Walking the Labyrinth doesn’t sound like it should work anywhere near as well as it does. Molly Travers, a young woman in the modern day Bay area, finds herself investigating her ancestors, a loose-knit family troupe of illusionists who may have commanded powers beyond mere illusion. In addition to structuring the novel around a well-worn conceit, Goldstein employs the risky gambit of including substantial portions of the materials Travers finds in her own text, in one case going so far as to liberally quote a secondary source which itself includes primary source material. But Goldstein’s novel feels neither clichéd nor ostentatiously formally structured. Molly Travers is believably drawn, and I think her character strikes exactly the right balance between skepticism and credulity. It’s her voice, and Goldstein’s lucid, well-chosen prose, that make the novel succeed. Goldstein’s style is tricky to describe: she’s not showy or flowery, and doesn’t always scour her vocabulary for the mot juste. What she does have is an uncanny instinct for how much to reveal and how much to occlude. And when wondrous events transpire in this book the reserved, even prosaic, descriptions of them make them more effective and startling.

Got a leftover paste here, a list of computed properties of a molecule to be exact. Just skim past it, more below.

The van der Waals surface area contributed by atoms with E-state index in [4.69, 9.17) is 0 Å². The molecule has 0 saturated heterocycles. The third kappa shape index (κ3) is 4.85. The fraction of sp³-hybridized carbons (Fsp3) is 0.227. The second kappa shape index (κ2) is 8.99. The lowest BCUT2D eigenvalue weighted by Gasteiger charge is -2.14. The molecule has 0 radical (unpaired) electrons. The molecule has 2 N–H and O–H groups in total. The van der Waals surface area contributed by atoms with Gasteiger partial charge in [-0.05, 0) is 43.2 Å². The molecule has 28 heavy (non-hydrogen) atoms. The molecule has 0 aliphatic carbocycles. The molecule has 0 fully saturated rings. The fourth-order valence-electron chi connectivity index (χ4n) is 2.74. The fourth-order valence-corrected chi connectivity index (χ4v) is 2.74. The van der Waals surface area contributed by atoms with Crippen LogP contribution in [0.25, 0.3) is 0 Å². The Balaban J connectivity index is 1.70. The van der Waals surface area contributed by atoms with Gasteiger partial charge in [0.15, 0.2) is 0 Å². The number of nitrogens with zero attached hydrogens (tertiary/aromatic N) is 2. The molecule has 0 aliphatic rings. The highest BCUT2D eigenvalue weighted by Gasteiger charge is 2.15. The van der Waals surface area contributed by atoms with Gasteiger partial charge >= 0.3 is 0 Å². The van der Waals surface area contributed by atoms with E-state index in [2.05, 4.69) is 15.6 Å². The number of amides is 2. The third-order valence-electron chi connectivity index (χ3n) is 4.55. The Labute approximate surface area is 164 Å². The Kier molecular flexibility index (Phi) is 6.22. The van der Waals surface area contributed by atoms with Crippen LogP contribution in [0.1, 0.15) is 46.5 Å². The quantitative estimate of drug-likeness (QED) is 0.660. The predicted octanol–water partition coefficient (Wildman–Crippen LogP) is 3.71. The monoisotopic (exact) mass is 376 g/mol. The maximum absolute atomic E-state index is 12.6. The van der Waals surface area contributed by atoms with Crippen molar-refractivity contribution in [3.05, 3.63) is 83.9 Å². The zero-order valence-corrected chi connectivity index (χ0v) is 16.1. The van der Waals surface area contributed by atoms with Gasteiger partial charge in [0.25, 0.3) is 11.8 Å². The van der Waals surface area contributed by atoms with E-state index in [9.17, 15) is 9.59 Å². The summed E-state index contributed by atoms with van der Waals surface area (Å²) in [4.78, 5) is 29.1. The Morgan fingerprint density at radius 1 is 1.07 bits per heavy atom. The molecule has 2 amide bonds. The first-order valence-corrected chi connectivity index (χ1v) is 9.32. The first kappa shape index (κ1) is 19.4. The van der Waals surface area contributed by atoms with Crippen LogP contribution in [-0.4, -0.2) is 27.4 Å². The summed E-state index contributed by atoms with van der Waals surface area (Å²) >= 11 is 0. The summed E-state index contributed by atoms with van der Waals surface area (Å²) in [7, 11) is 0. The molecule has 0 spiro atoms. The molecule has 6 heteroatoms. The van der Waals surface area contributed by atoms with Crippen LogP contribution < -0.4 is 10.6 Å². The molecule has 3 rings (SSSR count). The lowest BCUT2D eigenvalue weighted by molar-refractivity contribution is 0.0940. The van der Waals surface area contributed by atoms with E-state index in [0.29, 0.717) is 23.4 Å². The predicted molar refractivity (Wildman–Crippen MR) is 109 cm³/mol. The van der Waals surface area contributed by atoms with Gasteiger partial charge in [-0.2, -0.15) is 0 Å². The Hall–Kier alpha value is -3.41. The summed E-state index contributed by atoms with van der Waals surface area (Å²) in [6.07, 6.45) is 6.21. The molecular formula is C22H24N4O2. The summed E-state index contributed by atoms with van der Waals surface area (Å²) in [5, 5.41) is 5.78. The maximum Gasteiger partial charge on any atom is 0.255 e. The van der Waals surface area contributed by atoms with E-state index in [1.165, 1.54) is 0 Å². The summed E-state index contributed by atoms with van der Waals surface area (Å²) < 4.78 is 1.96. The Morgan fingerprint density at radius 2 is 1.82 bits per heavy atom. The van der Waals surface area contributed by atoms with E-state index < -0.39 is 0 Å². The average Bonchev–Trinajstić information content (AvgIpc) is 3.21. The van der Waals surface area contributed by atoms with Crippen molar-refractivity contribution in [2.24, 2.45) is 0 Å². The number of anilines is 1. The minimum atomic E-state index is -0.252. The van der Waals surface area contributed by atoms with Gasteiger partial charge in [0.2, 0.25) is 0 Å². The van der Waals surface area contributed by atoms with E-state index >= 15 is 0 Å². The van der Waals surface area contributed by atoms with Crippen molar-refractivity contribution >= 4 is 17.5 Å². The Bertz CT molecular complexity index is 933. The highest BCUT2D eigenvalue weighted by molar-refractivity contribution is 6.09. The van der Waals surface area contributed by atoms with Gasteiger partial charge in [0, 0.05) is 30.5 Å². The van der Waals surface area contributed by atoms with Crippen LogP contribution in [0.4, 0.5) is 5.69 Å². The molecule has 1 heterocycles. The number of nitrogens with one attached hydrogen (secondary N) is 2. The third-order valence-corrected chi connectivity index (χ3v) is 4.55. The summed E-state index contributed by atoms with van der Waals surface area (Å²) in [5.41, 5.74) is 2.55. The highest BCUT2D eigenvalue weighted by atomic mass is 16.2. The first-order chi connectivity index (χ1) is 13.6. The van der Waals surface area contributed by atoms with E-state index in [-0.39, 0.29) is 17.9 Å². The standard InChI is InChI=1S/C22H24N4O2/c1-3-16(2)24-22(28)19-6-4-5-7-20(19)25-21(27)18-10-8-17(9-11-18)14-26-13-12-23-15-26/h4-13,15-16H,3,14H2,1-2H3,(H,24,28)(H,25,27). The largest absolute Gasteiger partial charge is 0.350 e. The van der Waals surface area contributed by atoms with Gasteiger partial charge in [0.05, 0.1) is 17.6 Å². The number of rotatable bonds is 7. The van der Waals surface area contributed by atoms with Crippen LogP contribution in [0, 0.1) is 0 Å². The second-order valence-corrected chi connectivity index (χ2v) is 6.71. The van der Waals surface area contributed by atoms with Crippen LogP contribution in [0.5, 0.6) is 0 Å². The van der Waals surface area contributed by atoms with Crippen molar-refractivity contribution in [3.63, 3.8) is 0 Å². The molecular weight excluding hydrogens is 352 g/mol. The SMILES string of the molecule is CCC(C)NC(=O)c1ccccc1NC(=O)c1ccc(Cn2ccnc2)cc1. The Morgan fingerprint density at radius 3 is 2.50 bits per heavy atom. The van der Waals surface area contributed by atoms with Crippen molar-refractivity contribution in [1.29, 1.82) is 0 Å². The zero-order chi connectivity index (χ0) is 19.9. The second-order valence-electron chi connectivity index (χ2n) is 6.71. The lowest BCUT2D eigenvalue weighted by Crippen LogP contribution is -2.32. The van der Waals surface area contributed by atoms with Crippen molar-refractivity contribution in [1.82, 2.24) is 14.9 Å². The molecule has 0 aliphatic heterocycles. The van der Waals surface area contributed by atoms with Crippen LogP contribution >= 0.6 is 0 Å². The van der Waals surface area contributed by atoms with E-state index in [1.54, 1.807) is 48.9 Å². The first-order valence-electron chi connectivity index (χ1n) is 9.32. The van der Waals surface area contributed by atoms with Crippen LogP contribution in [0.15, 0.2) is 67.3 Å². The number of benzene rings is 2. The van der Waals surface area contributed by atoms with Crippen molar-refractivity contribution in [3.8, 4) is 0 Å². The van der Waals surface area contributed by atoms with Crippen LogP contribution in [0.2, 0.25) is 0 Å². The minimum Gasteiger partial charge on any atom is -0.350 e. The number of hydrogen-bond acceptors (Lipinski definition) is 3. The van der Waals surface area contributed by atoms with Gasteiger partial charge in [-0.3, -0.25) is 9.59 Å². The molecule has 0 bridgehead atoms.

There’s a present day plot thread that introduced dramatic tension but never quite felt adequately supported, and I found the diction of the oldest of the quoted texts a little unconvincing, even allowing for the unconventional education of its author. I also thought the novel’s concluding handful of paragraphs were unworthy of what went before, with a touch neater resolution than I would have preferred. But these foibles don’t stop me from enthusiastically recommending the book.
needs more demons? no.